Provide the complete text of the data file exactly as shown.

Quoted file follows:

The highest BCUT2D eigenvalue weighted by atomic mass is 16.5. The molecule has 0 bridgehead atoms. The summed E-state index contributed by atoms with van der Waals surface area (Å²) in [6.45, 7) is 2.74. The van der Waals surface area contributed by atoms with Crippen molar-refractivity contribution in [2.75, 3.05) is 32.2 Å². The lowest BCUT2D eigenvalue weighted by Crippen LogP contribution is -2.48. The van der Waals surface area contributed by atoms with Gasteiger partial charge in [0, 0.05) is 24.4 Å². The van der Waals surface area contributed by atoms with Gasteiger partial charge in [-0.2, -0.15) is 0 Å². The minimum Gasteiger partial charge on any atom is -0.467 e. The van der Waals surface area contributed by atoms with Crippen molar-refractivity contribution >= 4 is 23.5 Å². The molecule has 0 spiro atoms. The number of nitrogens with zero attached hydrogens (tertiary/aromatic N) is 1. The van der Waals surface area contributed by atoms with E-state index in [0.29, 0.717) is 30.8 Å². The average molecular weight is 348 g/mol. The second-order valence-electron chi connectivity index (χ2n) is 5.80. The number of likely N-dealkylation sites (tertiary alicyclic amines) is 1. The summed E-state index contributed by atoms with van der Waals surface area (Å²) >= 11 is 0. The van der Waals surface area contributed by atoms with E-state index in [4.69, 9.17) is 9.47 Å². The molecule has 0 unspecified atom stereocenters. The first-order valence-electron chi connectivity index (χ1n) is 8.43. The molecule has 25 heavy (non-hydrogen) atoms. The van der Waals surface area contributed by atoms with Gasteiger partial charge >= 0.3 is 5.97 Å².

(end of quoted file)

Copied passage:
The highest BCUT2D eigenvalue weighted by atomic mass is 16.5. The molecule has 0 bridgehead atoms. The summed E-state index contributed by atoms with van der Waals surface area (Å²) in [6.45, 7) is 2.74. The van der Waals surface area contributed by atoms with Crippen molar-refractivity contribution in [2.75, 3.05) is 32.2 Å². The lowest BCUT2D eigenvalue weighted by Crippen LogP contribution is -2.48. The van der Waals surface area contributed by atoms with Gasteiger partial charge in [0, 0.05) is 24.4 Å². The van der Waals surface area contributed by atoms with Gasteiger partial charge in [-0.2, -0.15) is 0 Å². The minimum Gasteiger partial charge on any atom is -0.467 e. The van der Waals surface area contributed by atoms with Crippen molar-refractivity contribution >= 4 is 23.5 Å². The molecule has 0 spiro atoms. The number of nitrogens with zero attached hydrogens (tertiary/aromatic N) is 1. The van der Waals surface area contributed by atoms with E-state index in [0.29, 0.717) is 30.8 Å². The average molecular weight is 348 g/mol. The second-order valence-electron chi connectivity index (χ2n) is 5.80. The number of likely N-dealkylation sites (tertiary alicyclic amines) is 1. The summed E-state index contributed by atoms with van der Waals surface area (Å²) >= 11 is 0. The van der Waals surface area contributed by atoms with E-state index in [4.69, 9.17) is 9.47 Å². The molecule has 0 unspecified atom stereocenters. The first-order valence-electron chi connectivity index (χ1n) is 8.43. The molecule has 25 heavy (non-hydrogen) atoms. The van der Waals surface area contributed by atoms with Gasteiger partial charge >= 0.3 is 5.97 Å².